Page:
New trainees onboard and space travels

This week has literally gone by supersonic speed since we in the trainee team have had a week with plenty of fun. On Monday did we have the honor to welcome 30 visitors from GKN Aerospace’s sites all over the world. Because we participated in the onboarding of almost every new trainee within the company and it’s always fun to meet with engaged persons eager to learn. We had planned to full days to teach them close to everything there is to know about our site in Trollhättan, our products and our part of the business – Engine Systems. But the fun actually started last week where we attended as guests in their training week in Gothenburg. That was the first time we presented ourselves as the “old trainees” which was unbelievable weird in both a good and a bad way. It feels like yesterday that we entered the gates but it is almost one year ago but at the same time it feels like a decennium since we’ve done so much and met so many people along the way.

However, speaking of young and old. From this previous Wednesday can you travel from space down to Trollhättan in VR (virtual reality) if you visit the science museum Universeum in Gothenburg. We can now add working at Universeum to our CVs where we have the important mission to educate both youngsters and their parents about why we must be present in space. And with we I’m referring to humanity in general but to Europe and Sweden in particular. There is so much technology used in space that we rely on in our everyday lives without realizing. Imaging your everyday life without Google maps or weather forecasts! And can we take a second to just acknowledge how cool it is to be a trainee and have the opportunity to work among solar systems and cute sloths?

Make sure to pay a visit to Universeum to learn more about space and to try our VR experience. We are there until Sunday between 12-17!

We’re back!

We’re back from our holidays, it has been fantastic but now we’re ready to face the adventures that the fall is offering. First of all is the new trainees arraving to GKN Aerospace in Trollhättan in a couple of weeks which all of a sudden makes me and my members of the “old trainee pack”. How did that happen? It feels like we just joined! But our adventure as trainee is far from completed since we will leave for our 6 months rotation abroad in October. You can expect more posts on where we all are going and the exciting projects and assignments we’re going to be a part of!

What is more to come? We will travel a whole lot with our trainee project VEGA which is a VR (Virtual Reality) experience of GKN Aerospace’s universe. Before the holidays we had a release party where we presented our project for the management team togheter with our partner Unity Studios. During two days could our colleages at Stallbacka try the VR experience. It was a real blast and we in the trainee team are more than happy how it turned out.

Talk to you soon!
/Amanda Dalstam

The Paris Airshow: Past, Present, & Future of Aerospace

“I’ve never known an industry that can get into people’s blood the way aviation does.” – Robert Six, founder of Continental Airlines.

This past week, myself and the other Trainees here in Sweden traveled to Paris to learn more about this infectious industry as well as meet some of our customers who rely on GKN to help them create today’s most powerful jet (and rocket) engines.

We visited the Safran aerospace museum where we were given an in-depth private tour to understand some of the forces that shaped the aerospace industry from its inception into what it is today. From some of the simplest propeller engines to todays most advanced jet engines we learned about the historical context that surrounded certain advances in flight, and the influence of that historical context on aerospace development and vice versa, such as the jet engines role in the outcome of World War 2.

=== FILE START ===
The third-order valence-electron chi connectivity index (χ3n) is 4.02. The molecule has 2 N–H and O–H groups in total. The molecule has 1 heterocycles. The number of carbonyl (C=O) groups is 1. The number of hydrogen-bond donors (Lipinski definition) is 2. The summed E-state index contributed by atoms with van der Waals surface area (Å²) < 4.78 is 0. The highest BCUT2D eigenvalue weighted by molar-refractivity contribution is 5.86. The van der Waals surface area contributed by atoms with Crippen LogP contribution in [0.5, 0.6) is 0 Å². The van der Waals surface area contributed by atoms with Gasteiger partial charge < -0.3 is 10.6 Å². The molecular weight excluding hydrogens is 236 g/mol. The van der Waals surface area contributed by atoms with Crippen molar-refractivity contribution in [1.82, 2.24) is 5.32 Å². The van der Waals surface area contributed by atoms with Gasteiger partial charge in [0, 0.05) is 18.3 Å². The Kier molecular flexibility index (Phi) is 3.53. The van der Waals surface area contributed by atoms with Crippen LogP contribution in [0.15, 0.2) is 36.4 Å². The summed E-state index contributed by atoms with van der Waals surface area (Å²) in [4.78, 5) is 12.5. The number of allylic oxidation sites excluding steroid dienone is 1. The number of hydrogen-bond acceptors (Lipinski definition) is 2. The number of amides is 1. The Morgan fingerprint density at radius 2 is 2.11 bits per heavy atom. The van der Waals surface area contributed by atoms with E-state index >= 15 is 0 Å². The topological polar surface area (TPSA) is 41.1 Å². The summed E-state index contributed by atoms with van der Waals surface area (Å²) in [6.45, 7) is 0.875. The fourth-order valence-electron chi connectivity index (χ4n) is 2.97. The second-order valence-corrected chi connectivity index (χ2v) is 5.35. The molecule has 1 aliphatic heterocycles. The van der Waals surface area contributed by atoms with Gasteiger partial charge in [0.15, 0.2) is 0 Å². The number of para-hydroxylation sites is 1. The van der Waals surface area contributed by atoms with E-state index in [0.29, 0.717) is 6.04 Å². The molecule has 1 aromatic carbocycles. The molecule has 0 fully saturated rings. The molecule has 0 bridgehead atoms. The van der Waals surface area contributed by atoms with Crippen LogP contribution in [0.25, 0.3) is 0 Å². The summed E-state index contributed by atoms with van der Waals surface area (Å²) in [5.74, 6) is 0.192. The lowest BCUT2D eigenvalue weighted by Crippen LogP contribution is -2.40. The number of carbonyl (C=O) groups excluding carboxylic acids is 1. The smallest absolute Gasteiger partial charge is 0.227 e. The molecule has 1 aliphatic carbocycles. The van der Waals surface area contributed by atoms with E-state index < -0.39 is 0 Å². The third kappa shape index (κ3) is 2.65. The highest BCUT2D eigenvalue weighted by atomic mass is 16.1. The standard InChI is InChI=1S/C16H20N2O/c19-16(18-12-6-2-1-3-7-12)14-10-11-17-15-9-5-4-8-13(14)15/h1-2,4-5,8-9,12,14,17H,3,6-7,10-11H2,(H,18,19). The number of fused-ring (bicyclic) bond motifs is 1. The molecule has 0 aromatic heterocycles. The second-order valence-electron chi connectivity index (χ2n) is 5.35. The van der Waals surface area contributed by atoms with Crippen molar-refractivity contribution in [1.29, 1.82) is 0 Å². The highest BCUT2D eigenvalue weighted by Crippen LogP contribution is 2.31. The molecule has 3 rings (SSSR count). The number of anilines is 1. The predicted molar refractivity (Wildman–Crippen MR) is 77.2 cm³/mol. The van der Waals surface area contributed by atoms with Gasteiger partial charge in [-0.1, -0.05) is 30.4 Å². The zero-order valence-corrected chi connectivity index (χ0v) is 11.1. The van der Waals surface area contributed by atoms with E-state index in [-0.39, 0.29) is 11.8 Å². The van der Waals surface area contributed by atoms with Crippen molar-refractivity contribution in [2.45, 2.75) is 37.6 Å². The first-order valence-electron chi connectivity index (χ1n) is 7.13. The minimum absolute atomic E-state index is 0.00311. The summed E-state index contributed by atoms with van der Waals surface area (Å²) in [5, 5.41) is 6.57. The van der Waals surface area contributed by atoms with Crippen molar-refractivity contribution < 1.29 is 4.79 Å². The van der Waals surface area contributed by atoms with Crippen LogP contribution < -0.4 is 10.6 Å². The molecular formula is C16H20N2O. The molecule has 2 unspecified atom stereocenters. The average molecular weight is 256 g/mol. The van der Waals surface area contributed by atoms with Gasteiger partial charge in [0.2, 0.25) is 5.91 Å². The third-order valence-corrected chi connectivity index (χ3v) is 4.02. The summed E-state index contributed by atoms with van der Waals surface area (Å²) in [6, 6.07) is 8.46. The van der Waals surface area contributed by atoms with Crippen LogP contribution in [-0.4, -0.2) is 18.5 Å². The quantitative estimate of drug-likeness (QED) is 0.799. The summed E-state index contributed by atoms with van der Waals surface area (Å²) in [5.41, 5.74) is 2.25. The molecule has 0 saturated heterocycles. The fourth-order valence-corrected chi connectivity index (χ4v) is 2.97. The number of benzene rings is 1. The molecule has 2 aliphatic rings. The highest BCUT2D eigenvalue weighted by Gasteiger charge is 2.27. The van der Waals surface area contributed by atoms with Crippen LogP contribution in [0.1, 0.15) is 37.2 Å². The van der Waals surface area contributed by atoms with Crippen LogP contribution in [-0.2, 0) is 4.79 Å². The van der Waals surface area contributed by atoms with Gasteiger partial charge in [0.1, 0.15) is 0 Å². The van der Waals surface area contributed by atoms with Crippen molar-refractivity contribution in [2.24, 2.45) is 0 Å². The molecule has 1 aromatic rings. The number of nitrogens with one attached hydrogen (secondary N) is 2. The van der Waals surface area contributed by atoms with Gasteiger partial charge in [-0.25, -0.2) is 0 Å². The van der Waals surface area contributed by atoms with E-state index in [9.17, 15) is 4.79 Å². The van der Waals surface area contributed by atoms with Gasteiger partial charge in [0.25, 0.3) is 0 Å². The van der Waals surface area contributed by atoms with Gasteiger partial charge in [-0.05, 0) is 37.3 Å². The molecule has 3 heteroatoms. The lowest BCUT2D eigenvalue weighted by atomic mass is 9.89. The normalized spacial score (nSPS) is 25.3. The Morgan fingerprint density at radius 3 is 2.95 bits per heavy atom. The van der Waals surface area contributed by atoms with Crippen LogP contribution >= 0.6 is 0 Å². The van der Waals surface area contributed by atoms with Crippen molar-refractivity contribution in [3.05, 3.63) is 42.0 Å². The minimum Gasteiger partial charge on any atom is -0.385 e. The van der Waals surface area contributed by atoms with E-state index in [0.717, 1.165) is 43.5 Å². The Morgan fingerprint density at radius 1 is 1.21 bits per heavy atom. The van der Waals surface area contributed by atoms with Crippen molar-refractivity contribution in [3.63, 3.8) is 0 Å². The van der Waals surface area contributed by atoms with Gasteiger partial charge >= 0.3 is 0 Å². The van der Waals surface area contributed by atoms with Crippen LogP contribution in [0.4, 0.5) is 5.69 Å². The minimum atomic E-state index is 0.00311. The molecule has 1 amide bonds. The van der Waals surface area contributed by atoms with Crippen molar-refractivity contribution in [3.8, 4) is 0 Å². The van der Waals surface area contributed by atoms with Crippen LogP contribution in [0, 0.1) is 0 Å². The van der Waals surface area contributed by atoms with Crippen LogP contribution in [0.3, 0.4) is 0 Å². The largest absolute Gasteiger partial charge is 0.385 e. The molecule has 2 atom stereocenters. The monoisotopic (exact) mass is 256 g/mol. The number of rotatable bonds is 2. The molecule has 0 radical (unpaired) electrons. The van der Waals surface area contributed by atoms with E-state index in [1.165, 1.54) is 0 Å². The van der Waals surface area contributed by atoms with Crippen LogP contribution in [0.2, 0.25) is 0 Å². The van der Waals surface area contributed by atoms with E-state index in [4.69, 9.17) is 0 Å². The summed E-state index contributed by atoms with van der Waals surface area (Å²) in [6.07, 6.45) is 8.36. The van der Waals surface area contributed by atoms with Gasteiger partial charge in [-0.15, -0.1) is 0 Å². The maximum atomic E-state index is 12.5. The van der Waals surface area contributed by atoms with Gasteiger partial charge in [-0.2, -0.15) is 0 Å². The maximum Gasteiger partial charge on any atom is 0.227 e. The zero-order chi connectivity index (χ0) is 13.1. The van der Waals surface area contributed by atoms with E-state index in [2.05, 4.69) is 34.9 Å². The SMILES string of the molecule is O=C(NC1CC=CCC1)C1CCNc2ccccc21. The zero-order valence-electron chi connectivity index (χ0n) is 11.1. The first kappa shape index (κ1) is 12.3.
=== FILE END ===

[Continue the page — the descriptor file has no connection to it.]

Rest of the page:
At the Paris Airshow we saw some incredible flying displays from some of the most elite aircrafts in today’s market. Among some of the demonstrations include:

  • Pipistrel MOD 167 Alpha Electro
  • Dassault Falcon 8X
  • Turkish Aerospace Industries ATAK 129 Helicopter
  • Airbus A330neo
  • Airbus A350-1000
  • Boeing 787 Dreamliner
  • Pakistan Aeronautical Complex Kamra-JF-17 Thunder
  • And last but not least… The Dassault RAFALE

These demonstrations cemented our love for what we do. What this industry is capable of is nothing short of incredible and I’m proud to be a part of these incredible feats of engineering and science. Further, this new knowledge of what we’ve achieved in the past 100 years, and where we are today has inspired me to look forward to what we can be 100 years from now.  

At the forefront of Aerospace technology is Ariane Group, who graced us with a tour of their site in Vernon where they showed us the assembly lines for the Ariane 5 & 6 engines as well as a showcase of some of their other engines such as HM7B, Vinci, Vulcan 1, and Viking. They also showed us the test sites for these engines, but unfortunately no tests were scheduled for the day of our tour. Finally, we talked to them about the Ariane 6 development process, examples, and the increase in additive manufacturing for many of the sub-assemblies on this engine (a subject very relevant to what I am working on now).

Lastly, we visited two startups related to Industry 4.0: Scortex and Ubudu. The team at Scortex is working on harnessing the power of AI and machine learning to help with visual inspection. They gave us a thorough explanation of how they are able to use machine learning to spot defects in a variety of parts in several different industries. Ubudu is a slightly older startup that has been developing solutions for indoor location tracking (again for a variety of different industries). For us, this technology could be used to track parts and batches through our factories, create spaghetti diagrams, and even automate forklifts and inventory control systems. These presentations gave us valuable insight as to what the fourth industrial revolution can mean to GKN factories in the future. Using AI to correlate measurable machine parameters to dimensional inspection results, suggest corrective action, schedule and optimize production throughout the factory and machine maintenance, and level load operations are just some of the potential applications for this technology and I cannot wait to see that transformation take place.